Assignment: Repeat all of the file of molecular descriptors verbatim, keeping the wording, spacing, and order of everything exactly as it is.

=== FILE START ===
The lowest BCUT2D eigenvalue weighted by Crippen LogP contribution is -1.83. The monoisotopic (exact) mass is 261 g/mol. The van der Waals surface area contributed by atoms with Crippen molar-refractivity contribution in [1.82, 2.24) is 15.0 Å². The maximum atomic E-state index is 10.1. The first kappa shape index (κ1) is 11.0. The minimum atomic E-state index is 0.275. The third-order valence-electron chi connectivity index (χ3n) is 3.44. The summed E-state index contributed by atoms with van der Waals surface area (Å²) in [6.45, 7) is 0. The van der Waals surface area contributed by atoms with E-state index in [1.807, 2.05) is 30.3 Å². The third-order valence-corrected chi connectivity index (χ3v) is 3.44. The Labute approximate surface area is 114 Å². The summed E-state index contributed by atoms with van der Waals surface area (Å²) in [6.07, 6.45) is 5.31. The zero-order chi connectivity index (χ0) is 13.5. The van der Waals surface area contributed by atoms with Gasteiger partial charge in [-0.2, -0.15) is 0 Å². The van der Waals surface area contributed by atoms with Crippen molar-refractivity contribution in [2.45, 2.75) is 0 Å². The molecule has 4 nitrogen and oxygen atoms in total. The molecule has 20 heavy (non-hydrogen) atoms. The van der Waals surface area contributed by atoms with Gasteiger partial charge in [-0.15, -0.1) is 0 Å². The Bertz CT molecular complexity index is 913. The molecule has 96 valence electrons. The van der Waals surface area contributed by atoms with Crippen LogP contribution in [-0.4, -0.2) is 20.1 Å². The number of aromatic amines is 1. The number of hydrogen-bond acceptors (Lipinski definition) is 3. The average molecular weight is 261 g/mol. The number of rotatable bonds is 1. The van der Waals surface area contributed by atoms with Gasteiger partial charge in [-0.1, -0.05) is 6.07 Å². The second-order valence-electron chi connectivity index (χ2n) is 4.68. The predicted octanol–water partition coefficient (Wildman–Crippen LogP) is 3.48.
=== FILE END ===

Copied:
The lowest BCUT2D eigenvalue weighted by Crippen LogP contribution is -1.83. The monoisotopic (exact) mass is 261 g/mol. The van der Waals surface area contributed by atoms with Crippen molar-refractivity contribution in [1.82, 2.24) is 15.0 Å². The maximum atomic E-state index is 10.1. The first kappa shape index (κ1) is 11.0. The minimum atomic E-state index is 0.275. The third-order valence-electron chi connectivity index (χ3n) is 3.44. The summed E-state index contributed by atoms with van der Waals surface area (Å²) in [6.45, 7) is 0. The van der Waals surface area contributed by atoms with E-state index in [1.807, 2.05) is 30.3 Å². The third-order valence-corrected chi connectivity index (χ3v) is 3.44. The Labute approximate surface area is 114 Å². The summed E-state index contributed by atoms with van der Waals surface area (Å²) in [6.07, 6.45) is 5.31. The zero-order chi connectivity index (χ0) is 13.5. The van der Waals surface area contributed by atoms with Gasteiger partial charge in [-0.2, -0.15) is 0 Å². The van der Waals surface area contributed by atoms with Crippen molar-refractivity contribution in [2.45, 2.75) is 0 Å². The molecule has 4 nitrogen and oxygen atoms in total. The molecule has 20 heavy (non-hydrogen) atoms. The van der Waals surface area contributed by atoms with Gasteiger partial charge in [-0.15, -0.1) is 0 Å². The Bertz CT molecular complexity index is 913. The molecule has 96 valence electrons. The van der Waals surface area contributed by atoms with Crippen LogP contribution in [-0.4, -0.2) is 20.1 Å². The number of aromatic amines is 1. The number of hydrogen-bond acceptors (Lipinski definition) is 3. The average molecular weight is 261 g/mol. The number of rotatable bonds is 1. The van der Waals surface area contributed by atoms with Gasteiger partial charge in [-0.1, -0.05) is 6.07 Å². The second-order valence-electron chi connectivity index (χ2n) is 4.68. The predicted octanol–water partition coefficient (Wildman–Crippen LogP) is 3.48.